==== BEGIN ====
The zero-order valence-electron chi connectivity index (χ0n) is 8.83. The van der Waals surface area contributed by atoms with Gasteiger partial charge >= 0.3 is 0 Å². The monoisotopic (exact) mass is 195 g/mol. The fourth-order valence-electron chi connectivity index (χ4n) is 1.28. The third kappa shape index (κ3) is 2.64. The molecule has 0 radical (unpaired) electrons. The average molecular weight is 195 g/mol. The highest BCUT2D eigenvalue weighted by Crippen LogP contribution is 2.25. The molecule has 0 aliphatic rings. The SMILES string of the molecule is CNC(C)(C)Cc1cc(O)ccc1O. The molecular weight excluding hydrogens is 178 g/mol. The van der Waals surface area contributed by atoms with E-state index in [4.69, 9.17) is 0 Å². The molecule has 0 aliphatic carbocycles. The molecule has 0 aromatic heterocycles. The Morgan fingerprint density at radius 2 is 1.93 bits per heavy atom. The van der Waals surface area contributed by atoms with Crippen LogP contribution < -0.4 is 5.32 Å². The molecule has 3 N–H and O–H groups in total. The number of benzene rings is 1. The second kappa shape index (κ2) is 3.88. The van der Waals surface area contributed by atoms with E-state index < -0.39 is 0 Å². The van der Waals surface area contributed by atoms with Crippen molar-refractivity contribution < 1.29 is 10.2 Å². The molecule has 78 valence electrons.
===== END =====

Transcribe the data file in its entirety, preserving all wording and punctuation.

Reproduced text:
The zero-order valence-electron chi connectivity index (χ0n) is 8.83. The van der Waals surface area contributed by atoms with Gasteiger partial charge >= 0.3 is 0 Å². The monoisotopic (exact) mass is 195 g/mol. The fourth-order valence-electron chi connectivity index (χ4n) is 1.28. The third kappa shape index (κ3) is 2.64. The molecule has 0 radical (unpaired) electrons. The average molecular weight is 195 g/mol. The highest BCUT2D eigenvalue weighted by Crippen LogP contribution is 2.25. The molecule has 0 aliphatic rings. The SMILES string of the molecule is CNC(C)(C)Cc1cc(O)ccc1O. The molecular weight excluding hydrogens is 178 g/mol. The van der Waals surface area contributed by atoms with E-state index in [4.69, 9.17) is 0 Å². The molecule has 0 aliphatic carbocycles. The molecule has 0 aromatic heterocycles. The Morgan fingerprint density at radius 2 is 1.93 bits per heavy atom. The van der Waals surface area contributed by atoms with Crippen LogP contribution < -0.4 is 5.32 Å². The molecule has 3 N–H and O–H groups in total. The number of benzene rings is 1. The second kappa shape index (κ2) is 3.88. The van der Waals surface area contributed by atoms with E-state index < -0.39 is 0 Å². The van der Waals surface area contributed by atoms with Crippen molar-refractivity contribution < 1.29 is 10.2 Å². The molecule has 78 valence electrons.